Cooperative effort: Producers encouraged to build veterinary relationship
As Jan. 1 approaches, industry professionals around the country are working to make sure that livestock producers are not caught unprepared when the Veterinary Feed Directive (VFD) and its resulting management changes go into effect.
The National Cattlemen’s Beef Association hosted an educational webinar titled “Don’t Get Caught Off Guard – Preparing for Changing Antibiotic Regulations,” on Oct. 24.
In the presentation, Friona Industries Manager of Animal Health and Wellbeing Tom Portillo explained important changes and tips for transitioning to the use of the VFD.
The VFD applies to food animals and defines the judicious use of medically important microbials for disease treatment, control and prevention.
“Basically, medically important drugs are defined. Production claims like feed efficiency, rate of gain and things of that nature are coming off of the label, and we are going to implement veterinary oversight as it relates to the use of these technologies,” continued Portillo.
A critical component of the VFD is the use of veterinary oversight, which is established through a veterinary-client-patient relationship (VCPR), said Portillo.
“It relates to consultation. Consultation, at least to some degree, is going to necessitate that the veterinarian have at least a part in the design, execution and monitoring of these health programs wherever a VFD is executed,” explained Portillo.
He noted that veterinary oversight is not a unique factor to the VFD, but it is important in any treatment program.
“I think that should be applicable to any drugs that are authorized via prescription, as well,” he said.
It is important for veterinarians and producers to educate themselves on the results of label indications in the VFD, stressed Portillo.
“There is some longstanding misunderstandings as related to feed through antibiotics as to what they can be used for,” said Portillo.
He explained that the common perception is that the VFD is narrowing the scope of antimicrobial technologies. However, this perception is not the case.
“Extra label use of antibiotics through feed has always been illegal,” commented Portillo.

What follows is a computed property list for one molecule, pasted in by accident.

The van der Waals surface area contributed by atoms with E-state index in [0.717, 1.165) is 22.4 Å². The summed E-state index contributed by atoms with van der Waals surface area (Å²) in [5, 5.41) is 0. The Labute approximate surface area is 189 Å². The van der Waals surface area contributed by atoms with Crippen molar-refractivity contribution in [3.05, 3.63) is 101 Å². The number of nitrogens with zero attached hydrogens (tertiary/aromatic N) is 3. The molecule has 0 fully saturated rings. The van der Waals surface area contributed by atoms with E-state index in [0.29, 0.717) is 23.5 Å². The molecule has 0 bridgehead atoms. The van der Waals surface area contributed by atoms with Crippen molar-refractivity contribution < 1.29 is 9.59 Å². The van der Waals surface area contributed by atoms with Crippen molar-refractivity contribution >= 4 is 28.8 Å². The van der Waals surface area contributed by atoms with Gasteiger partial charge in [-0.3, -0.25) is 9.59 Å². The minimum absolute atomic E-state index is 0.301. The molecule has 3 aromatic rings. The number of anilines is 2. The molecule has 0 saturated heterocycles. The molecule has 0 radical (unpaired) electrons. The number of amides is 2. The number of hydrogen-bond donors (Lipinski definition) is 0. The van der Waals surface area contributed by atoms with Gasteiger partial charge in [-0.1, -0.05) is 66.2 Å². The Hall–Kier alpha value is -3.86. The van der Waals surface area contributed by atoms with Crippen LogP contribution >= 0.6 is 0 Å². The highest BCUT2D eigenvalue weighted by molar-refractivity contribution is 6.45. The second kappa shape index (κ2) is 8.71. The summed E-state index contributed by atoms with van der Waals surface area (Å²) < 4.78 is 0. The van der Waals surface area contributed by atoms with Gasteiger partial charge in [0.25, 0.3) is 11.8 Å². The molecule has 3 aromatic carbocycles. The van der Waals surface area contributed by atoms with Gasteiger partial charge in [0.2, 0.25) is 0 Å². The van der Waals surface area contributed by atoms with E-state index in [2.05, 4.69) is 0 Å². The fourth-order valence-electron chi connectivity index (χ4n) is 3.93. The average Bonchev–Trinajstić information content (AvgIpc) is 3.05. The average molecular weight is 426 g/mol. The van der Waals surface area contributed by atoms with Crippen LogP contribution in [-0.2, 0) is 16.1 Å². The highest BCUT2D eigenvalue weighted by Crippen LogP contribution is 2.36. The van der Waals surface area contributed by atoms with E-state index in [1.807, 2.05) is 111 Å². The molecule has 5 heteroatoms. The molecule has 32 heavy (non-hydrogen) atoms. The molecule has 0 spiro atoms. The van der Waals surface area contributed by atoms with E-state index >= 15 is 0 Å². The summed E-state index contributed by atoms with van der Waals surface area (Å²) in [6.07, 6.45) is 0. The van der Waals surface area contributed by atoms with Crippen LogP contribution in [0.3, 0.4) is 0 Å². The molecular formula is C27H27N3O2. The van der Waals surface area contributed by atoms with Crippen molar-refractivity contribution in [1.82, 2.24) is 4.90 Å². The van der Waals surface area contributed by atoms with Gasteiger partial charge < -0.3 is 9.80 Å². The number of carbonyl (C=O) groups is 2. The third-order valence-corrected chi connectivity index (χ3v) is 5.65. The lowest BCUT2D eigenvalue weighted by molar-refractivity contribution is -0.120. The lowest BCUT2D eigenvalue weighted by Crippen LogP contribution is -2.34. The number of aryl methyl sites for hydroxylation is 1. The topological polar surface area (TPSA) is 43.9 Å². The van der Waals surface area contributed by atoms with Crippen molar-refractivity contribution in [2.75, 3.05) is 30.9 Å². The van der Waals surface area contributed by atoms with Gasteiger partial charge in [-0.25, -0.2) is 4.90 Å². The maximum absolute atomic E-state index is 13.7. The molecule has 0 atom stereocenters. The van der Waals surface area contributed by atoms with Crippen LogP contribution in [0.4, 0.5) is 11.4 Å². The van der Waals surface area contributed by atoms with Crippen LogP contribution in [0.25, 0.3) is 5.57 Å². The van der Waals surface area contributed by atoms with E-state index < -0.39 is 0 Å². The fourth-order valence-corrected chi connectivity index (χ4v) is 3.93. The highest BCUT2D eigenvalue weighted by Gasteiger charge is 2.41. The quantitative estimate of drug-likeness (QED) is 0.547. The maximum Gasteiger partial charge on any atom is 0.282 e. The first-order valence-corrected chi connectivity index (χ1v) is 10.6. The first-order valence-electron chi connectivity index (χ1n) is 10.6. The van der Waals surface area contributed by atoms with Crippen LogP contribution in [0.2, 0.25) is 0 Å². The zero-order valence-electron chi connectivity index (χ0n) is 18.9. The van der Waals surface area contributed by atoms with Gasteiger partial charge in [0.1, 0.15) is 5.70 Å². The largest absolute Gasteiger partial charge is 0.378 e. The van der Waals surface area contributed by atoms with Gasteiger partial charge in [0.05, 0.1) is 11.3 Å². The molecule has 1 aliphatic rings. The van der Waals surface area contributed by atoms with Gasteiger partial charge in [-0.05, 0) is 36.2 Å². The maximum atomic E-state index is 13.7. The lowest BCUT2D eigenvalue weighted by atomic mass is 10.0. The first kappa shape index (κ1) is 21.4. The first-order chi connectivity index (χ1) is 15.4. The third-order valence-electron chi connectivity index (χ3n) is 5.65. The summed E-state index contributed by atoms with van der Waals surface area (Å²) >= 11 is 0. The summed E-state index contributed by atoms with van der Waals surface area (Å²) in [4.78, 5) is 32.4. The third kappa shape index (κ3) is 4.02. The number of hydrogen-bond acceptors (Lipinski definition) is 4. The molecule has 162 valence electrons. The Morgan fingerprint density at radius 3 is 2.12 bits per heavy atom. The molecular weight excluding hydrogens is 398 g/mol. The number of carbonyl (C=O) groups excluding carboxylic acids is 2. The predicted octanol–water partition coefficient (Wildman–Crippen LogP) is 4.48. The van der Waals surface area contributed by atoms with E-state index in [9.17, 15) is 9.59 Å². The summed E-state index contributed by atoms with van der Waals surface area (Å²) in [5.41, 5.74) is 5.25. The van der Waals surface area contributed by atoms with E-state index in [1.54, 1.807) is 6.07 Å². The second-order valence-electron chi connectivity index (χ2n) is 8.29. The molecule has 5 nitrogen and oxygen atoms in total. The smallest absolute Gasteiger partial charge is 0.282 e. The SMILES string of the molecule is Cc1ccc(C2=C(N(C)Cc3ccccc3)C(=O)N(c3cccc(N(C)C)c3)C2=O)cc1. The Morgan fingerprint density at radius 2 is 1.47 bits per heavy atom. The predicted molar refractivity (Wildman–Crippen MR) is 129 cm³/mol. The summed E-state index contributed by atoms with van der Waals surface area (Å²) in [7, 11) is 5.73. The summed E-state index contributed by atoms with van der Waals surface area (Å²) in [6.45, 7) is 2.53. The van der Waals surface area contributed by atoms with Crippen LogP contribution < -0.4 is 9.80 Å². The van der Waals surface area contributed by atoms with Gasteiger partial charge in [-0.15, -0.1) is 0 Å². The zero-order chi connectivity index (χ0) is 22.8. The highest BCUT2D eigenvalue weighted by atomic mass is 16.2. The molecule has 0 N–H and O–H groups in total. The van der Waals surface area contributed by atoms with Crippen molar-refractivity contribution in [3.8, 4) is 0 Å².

To smoothly transition to implementing the VFD, having established trust in the producer’s capabilities is critical for vets.
“A veterinarian is going to need to have confidence in the producer’s ability to arrive at an appropriate diagnosis prior to executing a VFD,” said Portillo.
“It boils down to the veterinarian having a hand in the design and maintenance of the health program of the production facility or producer client where they’re going to execute the VFD.”
As trust is established, Portillo commented that there may be more opportunity for veterinarians to be involved in health programs remotely rather than needing to physically be at the operation as frequently.
Portillo noted that many states were unclear in what constitutes as a VCPR and that part of the VFD ruling will clarify what elements need to be established.
“The VCPR prior to the VFD and education programs had a lot of gray areas in most states,” explained Portillo. “What the federal government has done is gone nationally and said these are some of the things that are going to be required if we are going to say that there is a VCPR.”
Portillo explained that the VFD can ultimately be seen as a partnership between the producer and veterinarian to build the herd health program.
“The producer can see it as a liability or as part of an overall investment in veterinary expertise and partnership,” said Portillo. “The veterinarian can see it as a burden or as part of their overall responsibility as it relates to antibiotic stewardship and animal wellbeing.”
In preparation of the VFD going into effect, Portillo strongly encouraged producers to establish a VCPR prior to Jan. 1.
He also suggested that producers determine who their feed distributor will be and how long it will take to fill orders.
“Producers should try to figure out as many of the logistics as they can before the rule takes full effect,” said Portillo.
He encouraged producers and veterinarians to write model exercises to think through the best response plans for a variety of disease outbreaks.
The changes associated with the VFD will require veterinarians to expand the knowledge in the nutritional sector of feed through antibiotics, said Portillo.
“We’re going to have to start loading up on nutritional expertise as it relates to things like feed types, classes, formulations and combination clearances. The veterinarian is going to have to become an expert in those areas as well if they’re going to establish the VCPR with the goal in mind of executing the VFD,” he explained.
Emilee Gibb is editor of Wyoming Livestock Roundup and can be reached at firstname.lastname@example.org.